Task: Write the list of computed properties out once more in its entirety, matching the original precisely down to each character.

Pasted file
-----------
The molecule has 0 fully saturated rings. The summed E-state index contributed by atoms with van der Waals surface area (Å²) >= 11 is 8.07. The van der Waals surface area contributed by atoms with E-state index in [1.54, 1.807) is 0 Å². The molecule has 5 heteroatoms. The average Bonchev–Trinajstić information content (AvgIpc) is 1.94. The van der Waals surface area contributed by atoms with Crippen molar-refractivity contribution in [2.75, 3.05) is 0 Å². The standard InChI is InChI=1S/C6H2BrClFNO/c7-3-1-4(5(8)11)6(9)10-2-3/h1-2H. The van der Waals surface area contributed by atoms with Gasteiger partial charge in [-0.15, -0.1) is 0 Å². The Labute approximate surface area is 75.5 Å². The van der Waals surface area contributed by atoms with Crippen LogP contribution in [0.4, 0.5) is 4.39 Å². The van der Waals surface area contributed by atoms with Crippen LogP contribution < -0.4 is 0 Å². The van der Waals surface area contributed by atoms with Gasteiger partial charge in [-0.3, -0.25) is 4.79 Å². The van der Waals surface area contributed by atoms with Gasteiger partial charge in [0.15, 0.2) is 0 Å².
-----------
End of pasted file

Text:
The molecule has 0 fully saturated rings. The summed E-state index contributed by atoms with van der Waals surface area (Å²) >= 11 is 8.07. The van der Waals surface area contributed by atoms with E-state index in [1.54, 1.807) is 0 Å². The molecule has 5 heteroatoms. The average Bonchev–Trinajstić information content (AvgIpc) is 1.94. The van der Waals surface area contributed by atoms with Crippen molar-refractivity contribution in [2.75, 3.05) is 0 Å². The standard InChI is InChI=1S/C6H2BrClFNO/c7-3-1-4(5(8)11)6(9)10-2-3/h1-2H. The van der Waals surface area contributed by atoms with Gasteiger partial charge in [-0.15, -0.1) is 0 Å². The Labute approximate surface area is 75.5 Å². The van der Waals surface area contributed by atoms with Crippen LogP contribution in [0.4, 0.5) is 4.39 Å². The van der Waals surface area contributed by atoms with Crippen LogP contribution < -0.4 is 0 Å². The van der Waals surface area contributed by atoms with Gasteiger partial charge in [-0.3, -0.25) is 4.79 Å². The van der Waals surface area contributed by atoms with Gasteiger partial charge in [0.15, 0.2) is 0 Å².